End the School to Jail Track


The overuse of harsh school discipline, zero-tolerance policies, the criminalization of youth behavior and the disproportionate impact on students of color are causing severe harm to Colorado students, families, and communities. This is also known as the School-to-Prison Pipeline and Padres & Jóvenes Unidos continues to be a trailblazer locally and nationally; finding solutions, empowering communities and holding all schools accountable.

  • How We Began

  • Historical Win

  • Where We Are

In 1999, Padres Unidos was invited to a conference hosted by a new national civil rights group called Advancement Project. It was during this conference, founders Pam and Ricardo Martinez made the larger connection to school push-out and over-policing at North High School to the surge of incarceration rates for people of color. Padres Unidos became Padres y Jóvenes Unidos: Parents and Youth United. Inspired by stories about tough schools in other parts of the country that had turned around their
discipline policies, Padres applied for a grant from the state that funded pilot programs in restorative justice in four Denver schools, including North High. However, the work to End the School-to-Jail track was just getting started.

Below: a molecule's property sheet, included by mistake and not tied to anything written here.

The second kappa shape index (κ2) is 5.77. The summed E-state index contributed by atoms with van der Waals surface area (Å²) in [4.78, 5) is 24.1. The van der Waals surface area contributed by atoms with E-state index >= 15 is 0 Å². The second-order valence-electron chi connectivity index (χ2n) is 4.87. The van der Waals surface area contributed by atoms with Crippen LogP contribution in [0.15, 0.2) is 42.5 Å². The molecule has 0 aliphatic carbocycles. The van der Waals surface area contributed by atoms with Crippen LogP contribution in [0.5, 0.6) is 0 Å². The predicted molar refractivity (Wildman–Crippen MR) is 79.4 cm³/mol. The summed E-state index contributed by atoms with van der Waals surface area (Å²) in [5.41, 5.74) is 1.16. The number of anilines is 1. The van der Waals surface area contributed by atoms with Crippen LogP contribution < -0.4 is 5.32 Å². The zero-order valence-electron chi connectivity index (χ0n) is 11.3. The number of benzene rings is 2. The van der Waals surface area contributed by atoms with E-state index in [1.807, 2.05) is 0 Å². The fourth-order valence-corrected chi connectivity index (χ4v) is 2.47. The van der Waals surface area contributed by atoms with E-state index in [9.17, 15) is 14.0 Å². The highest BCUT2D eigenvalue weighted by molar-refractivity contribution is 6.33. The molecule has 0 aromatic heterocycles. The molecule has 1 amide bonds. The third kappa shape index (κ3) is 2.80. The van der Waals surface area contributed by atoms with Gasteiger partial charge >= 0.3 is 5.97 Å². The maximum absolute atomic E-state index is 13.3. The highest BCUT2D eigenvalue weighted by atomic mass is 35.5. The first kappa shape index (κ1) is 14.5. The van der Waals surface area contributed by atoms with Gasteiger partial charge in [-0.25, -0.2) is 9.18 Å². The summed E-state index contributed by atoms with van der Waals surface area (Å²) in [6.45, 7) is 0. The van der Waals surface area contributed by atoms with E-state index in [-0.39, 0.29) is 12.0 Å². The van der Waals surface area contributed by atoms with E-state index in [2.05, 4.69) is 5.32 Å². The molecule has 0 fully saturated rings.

In 2012, Padres & Jóvenes Unidos, allied stakeholders and policy makers worked to pass SB 46 (HB 1345), dubbed the Smart School Discipline Law (SSDL). The SSDL provides:

-Legislative acknowledgment of the harmful consequences of zero-tolerance in schools and that contact with the juvenile justice system should be avoided.
-Obligation for school districts to implement “proportionate” discipline (graduated consequences) to reduce suspensions, expulsions and referrals to law enforcement.
Requirement of schools to implement prevention strategies, restorative justice, peer mediation, counseling, and other approaches to minimize student exposure to juvenile and criminal justice systems.
-Substantial improvement in data collection around school-based arrests, tickets, and court referrals.
-Prioritization of appropriate training of school-based police officers on appropriate discipline with students of color, LGBT students and students with disabilities.

This groundbreaking victory brought the progress made at the local level, with Denver Public Schools, to all 178 school districts across the state. To date, we have seen undeniable progress and promising developments since the passage of SSDL, but we still have work to do in pushing alternative forms of discipline.

Since 2012 we have launched an accountability campaign in Denver to ensure that the protections that have been won for our students are implemented in Denver Public Schools. We have also participated on panels and workshops to spread restorative practices as an evidence-based solution to suspensions and expulsions.


Ending the School-to-Jail Track in the News